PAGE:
Spreadsheets are important tools for all manner of organizational analysis and decision making. Considering their importance, it is critical they are clear, accurate, and auditable. We’ve built hundreds of models and in the process we’ve developed a set of guidelines that help us ensure our models reach these goals. Here are our top seven recommendations:
1. Focus on Organization
A fundamental question for any model is how to organize it. Starting with a well-organized structure can save many headaches down the road.
First, ask yourself:
- How can I break the model into logical sections?
- How should I label sections?
- Who is my audience for this model? Would this make sense to him or her?
- Would the user understand if I moved certain sections to different sheets?
Once you have the basic outline, work your way through the calculations linearly. We typically build models with logic that starts at the top of a sheet and works linearly downward. Enforcing a structure like this ensures the modeler’s logic is sound and makes it easier for the user to see that A leads to B leads to C and so on. Models with logic moving higgledy-piggledy over a worksheet or workbook are easy to foul up and hard to understand.
2. Create Inputs and Outputs Sections
A key purpose of many models is to calculate certain outputs based on one or more variables. Therefore, consider incorporating an inputs and outputs section. With the inputs grouped together, a user can easily see the variables that drive the outputs. The main outputs should be located close to the inputs so that the user can see the effect of changes. Figure 1, below, shows an example of an inputs and outputs section.
Figure 1: inputs and outputs example
3. Use Color Coding
Figure 1 also includes another organizational technique – color coding. The input cells are green and the output cells (or in this case, the output section) are blue. This draws the user’s eye to the main parts of the model and helps the user quickly identify different pieces.
4. Write Clear and Precise Labels
One of the most important things a modeler can do to make his or her model clear, accurate, and auditable is to write good labels. Cell labels should have units, as necessary, and use descriptive names. For example, “Customer PPA Rate (¢/kWh)” is clearer than “Price”. In complex models, it becomes critical that both the modeler and the user understand precisely what the value in a cell represents. Don’t confuse “cost” with “price” because of sloppy labeling!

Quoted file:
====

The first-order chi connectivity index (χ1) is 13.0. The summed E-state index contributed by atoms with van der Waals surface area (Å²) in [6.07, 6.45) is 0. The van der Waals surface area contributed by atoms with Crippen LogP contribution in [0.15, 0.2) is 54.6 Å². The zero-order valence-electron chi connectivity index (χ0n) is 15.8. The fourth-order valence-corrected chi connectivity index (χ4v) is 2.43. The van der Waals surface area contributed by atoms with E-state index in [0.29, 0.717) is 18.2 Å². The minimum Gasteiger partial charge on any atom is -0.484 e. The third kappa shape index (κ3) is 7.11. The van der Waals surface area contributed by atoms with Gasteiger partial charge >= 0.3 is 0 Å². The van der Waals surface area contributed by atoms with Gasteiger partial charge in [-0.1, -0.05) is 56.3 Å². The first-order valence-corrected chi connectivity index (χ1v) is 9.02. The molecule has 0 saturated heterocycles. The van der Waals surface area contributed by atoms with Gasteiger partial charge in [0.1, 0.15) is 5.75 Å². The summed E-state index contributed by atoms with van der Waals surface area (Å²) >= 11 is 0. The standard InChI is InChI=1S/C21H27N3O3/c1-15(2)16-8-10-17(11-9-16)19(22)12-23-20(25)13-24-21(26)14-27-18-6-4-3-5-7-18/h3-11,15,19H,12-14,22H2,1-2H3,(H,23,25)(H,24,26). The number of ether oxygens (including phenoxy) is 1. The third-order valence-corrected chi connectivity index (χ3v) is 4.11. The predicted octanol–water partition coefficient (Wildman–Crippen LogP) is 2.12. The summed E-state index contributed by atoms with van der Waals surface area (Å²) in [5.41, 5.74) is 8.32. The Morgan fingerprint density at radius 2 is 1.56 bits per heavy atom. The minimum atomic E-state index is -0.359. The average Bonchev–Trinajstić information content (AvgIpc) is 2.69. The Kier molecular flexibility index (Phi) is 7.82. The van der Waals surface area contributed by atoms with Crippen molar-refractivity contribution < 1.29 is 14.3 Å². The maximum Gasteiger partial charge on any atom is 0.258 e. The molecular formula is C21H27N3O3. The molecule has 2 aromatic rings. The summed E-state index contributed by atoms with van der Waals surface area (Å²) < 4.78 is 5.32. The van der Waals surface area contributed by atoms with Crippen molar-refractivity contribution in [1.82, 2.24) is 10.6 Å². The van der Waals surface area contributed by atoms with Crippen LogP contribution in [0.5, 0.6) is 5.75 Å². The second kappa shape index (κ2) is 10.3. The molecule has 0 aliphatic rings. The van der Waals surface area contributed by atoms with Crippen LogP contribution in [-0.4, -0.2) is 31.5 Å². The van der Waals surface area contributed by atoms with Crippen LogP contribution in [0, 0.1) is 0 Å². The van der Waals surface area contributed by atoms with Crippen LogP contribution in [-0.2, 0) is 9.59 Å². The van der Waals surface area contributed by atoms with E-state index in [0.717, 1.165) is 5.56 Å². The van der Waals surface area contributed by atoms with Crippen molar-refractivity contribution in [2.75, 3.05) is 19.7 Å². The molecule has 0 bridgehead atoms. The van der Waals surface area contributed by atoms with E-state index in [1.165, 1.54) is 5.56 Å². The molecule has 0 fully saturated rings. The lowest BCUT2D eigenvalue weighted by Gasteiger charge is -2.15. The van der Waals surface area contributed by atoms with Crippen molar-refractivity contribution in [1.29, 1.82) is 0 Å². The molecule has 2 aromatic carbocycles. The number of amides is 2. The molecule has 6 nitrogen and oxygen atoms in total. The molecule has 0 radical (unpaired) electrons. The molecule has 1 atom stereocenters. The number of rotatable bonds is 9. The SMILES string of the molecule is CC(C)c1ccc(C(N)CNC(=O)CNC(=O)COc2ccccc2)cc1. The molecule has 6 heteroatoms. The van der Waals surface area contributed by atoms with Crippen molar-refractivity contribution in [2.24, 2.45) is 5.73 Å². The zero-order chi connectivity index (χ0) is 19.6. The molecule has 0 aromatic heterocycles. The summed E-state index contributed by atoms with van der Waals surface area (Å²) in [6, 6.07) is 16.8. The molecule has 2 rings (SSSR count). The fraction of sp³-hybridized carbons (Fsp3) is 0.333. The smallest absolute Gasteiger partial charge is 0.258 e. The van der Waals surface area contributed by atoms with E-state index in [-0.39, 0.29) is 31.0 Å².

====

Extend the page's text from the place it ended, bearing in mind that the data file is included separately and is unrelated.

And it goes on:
5. Use Explanatory Text
Sometimes a clear label is not enough. Additional explanatory text can help a user understand how the inputs are used and the reasoning behind certain calculations. In a particularly complex model, it may be helpful to explain where the inputs are being used or if there are constraints. Explanatory text can also link to external resources.
Figure 2: example of explanatory text
6. Use Cell Names
Naming cells can be a powerful way to simplify formulas and make auditing easier. Rather than refer to cell “C5” in a formula, you can assign that cell a descriptive name. See Figure 3.
Figure 3: example of naming a cell
Cell names are particularly useful when numerous formulas will refer to a single cell on another worksheet.
7. Incorporate Error Checks
Another way to ensure accuracy is to build in error checks. An error check is a separate calculation that checks if a result is what you expected. For example, if you expect that the sum of certain percentages adds to 100%, then you can incorporate a check to calculate that. Figure 4 shows an example of a “checks” worksheet. Each of the checks in the model are located on other sheets, and then they are combined on the Checks sheet.
Figure 4: example of error checks sheet
Good luck! Please contact us if we can be of assistance.